Suriname has ruled that February 25, the day Desi Bouterse seized power in the country in 1980 with a coup, is no longer a day off. The government does not consider it appropriate to give so much weight to a time in the country’s history that is so much discussed.
Interior Minister Bronto Somohardjo announced the decision in conversation with Suriname Journal. The government made the decision after consulting with many civil society organizations.
Bouterse and his fellow coup plotters rejected Suriname’s democratically elected government in February 1980. After that, the country had a military regime for years, which was responsible, among other things, for the so-called December killings. .
Bouterse’s government, elected president in 2010, decided in 2011 that February 25 should now be celebrated as the Day of Liberation and Renewal of the country.
“ The day causes a lot of discussion, it should not be celebrated ”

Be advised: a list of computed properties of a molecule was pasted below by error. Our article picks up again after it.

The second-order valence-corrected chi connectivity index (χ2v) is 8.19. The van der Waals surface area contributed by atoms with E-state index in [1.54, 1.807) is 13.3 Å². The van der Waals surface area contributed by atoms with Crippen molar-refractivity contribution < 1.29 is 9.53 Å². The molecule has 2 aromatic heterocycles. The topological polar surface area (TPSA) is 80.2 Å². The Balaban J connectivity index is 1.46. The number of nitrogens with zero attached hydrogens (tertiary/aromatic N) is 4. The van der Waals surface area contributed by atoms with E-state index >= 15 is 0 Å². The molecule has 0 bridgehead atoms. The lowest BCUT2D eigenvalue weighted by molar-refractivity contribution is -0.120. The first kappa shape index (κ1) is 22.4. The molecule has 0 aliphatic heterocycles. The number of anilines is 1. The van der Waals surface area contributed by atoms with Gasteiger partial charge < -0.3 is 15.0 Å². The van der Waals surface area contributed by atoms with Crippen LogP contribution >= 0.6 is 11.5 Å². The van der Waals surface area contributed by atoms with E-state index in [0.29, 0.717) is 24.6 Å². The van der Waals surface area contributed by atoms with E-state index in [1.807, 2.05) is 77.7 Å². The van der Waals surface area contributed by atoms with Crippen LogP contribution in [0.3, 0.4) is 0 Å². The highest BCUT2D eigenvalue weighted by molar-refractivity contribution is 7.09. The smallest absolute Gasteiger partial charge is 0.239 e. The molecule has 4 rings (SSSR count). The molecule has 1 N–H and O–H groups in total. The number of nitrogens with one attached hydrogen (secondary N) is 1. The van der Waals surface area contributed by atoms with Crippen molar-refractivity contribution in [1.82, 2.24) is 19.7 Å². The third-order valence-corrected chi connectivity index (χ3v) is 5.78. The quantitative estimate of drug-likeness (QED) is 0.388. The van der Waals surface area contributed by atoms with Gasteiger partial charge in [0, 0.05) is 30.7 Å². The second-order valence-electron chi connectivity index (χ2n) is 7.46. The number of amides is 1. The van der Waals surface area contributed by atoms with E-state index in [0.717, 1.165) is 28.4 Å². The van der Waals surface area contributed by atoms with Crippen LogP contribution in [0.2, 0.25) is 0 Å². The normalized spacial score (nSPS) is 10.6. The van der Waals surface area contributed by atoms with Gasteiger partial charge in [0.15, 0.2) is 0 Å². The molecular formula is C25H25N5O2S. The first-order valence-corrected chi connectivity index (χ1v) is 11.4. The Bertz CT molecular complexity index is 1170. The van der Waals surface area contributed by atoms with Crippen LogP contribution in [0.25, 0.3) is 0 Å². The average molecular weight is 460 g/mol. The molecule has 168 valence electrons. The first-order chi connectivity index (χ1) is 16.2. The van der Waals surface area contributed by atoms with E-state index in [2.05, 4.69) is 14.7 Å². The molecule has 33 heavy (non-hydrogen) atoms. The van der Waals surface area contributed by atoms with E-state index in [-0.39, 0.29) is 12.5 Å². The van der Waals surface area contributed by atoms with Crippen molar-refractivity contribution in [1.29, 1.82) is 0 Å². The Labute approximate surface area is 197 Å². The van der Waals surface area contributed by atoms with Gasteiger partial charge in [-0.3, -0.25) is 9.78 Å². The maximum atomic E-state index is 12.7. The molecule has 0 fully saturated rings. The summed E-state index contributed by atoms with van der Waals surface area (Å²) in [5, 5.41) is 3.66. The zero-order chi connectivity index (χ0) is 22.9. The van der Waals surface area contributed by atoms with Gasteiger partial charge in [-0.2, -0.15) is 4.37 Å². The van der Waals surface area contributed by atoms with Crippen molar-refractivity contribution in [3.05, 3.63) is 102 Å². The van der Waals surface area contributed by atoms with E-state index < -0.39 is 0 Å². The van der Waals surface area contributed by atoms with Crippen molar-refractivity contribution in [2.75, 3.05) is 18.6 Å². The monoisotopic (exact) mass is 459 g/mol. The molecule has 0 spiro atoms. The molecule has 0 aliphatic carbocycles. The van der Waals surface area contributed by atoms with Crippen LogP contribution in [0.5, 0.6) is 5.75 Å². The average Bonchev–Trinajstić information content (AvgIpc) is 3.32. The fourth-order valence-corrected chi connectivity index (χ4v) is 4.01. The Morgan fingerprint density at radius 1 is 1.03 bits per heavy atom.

Sets of Minister Somohardjo Suriname Journal that on February 25, 1980 a political upheaval took place in Suriname “during which innovations were announced which were to bring about a change in the situation in which the country found itself then”. The government also declares that “the events of this day have had a significant impact on the course of history”.
But there are too many “differences of opinion” on the status and character of the revolution in Suriname. The coup d’état caused social and economic disruption in the country and “many events took place in contradiction with the principles of a constitutional state”.
Celebrating such a day does not fit into a democratic state that respects the fundamental rights and freedoms of the people, the government said. “A day when democratic principles have been violated should never be celebrated by a society,” says Somohardjo.
Bouterse was convicted of murders in December after 37 years
Bouterse was convicted in 2019 for his role in the arrest, torture and shooting of fifteen political opponents in December 1982. The trial lasted nearly thirteen years. As president, Bouterse introduced, among other things, an amnesty law to ensure he cannot be convicted.
The former president recently issued a statement saying that opponents were being killed because they “were planning an enemy invasion”. According to Bouterse, the court-martial conviction was prompted by “conspiracies of white men, the secret service and Mark Rutte”. He had no proof of this claim.